07 Jun 2011
The Muslim Council of Britain today voiced its concern at the Government’s latest Prevent counter-terrorism review. There is not much new between the current strategy and the one pursued by the previous government which was proved to be counterproductive after another detailed review last year.
British Muslims are as much opposed to the scourge of terrorism as anyone else, yet the review reaffirms the notion that Muslims are as much part of the problem as it is the solution. Criticising FOSIS, a major student umbrella organisation which has worked actively with civil society in combating radicalisation, is most disturbing.
The government has announced that it will no longer support or fund groups that it deems as extremist. It is a continuation of a policy that relies on dispensing government patronage. That is the government’s prerogative. Yet, in a place where the British Muslim community is incredibly diverse in practise and tradition, the government — like its predecessor — engages in state-sponsored sectarianism by setting arbitrary measures on who is, and who isn’t an extremist.
Above all, as the government sets itself up as the purveyor of extremism, we ask the government by what practicable measure does it identify extremism? We are faced with a situation where a Muslim will be deemed extremist if defined so by neoconservative think-tanks. In this attempt to bring clarity to the discussion, it would appear that the latest strategy muddies the water and we will be faced with arbitrary measures that stigmatises the community. The Muslim community which for some years has been seen through the prism of security is astonished by the Government’s lost opportunity to redress the imbalance created by the previous Government in dealing with Muslims.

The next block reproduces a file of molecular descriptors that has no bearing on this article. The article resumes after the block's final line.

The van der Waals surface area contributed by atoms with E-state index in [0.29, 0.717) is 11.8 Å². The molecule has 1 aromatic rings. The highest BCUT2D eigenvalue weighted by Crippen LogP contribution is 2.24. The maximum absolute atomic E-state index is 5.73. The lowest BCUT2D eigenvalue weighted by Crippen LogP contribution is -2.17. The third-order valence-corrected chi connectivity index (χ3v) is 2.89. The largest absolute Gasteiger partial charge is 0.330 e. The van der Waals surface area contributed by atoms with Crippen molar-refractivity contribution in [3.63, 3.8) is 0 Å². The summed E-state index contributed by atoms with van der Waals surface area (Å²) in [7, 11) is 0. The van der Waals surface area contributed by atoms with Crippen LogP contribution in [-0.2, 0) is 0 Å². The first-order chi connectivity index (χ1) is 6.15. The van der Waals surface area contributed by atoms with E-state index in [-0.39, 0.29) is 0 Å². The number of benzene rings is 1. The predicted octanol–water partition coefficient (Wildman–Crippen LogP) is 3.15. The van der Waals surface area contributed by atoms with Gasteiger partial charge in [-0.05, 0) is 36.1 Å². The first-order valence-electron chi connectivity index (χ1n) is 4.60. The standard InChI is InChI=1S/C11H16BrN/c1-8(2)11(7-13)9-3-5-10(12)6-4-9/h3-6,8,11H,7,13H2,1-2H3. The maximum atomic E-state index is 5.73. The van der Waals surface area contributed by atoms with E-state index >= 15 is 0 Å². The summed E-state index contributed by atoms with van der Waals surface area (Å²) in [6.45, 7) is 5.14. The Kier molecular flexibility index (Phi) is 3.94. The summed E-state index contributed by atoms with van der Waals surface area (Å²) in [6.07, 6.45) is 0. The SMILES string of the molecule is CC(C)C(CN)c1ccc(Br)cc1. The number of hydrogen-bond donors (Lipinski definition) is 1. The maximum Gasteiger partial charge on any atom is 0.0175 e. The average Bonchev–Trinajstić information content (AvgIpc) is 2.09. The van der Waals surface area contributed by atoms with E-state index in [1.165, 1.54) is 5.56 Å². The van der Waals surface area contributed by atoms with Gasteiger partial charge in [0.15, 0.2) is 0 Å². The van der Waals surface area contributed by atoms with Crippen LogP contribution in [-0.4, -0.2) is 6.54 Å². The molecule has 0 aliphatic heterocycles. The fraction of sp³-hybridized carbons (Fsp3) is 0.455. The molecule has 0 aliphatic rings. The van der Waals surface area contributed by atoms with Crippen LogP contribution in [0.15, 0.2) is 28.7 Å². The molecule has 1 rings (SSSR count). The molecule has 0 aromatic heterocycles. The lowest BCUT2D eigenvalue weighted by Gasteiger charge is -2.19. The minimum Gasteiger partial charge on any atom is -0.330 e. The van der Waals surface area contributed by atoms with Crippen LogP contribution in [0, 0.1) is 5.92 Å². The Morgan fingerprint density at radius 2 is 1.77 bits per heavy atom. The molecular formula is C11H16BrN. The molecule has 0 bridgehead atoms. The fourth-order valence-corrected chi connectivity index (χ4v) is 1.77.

Farooq Murad, Secretary General of the Muslim Council of Britain said: “At a time when Muslims in the Middle East resoundingly endorse the universal values of human rights, democracy and the rule of law, is there any reason to believe that British Muslims are any different? The latest Prevent strategy seems to think so. For Muslims and public policy, security has become the only consideration on the agenda. It contains the implicit assumption that Muslims are less able to function in an open democracy than other people, more susceptible to totalitarian impulses and that they are more open to be incited to violence. It sends a very negative message to the community and is likely to increase Islamophobia.”
He added: “We agree that millions of pounds of taxpayers’ money – our money – has been wasted in the Prevent strategy, and we welcome the government’s resolve to refocus resources. But if the strategy is anything to go by, diverting money away from one bad idea to another — won’t necessarily accrue the results we all crave for: the eradication of terrorism”.[ENDS]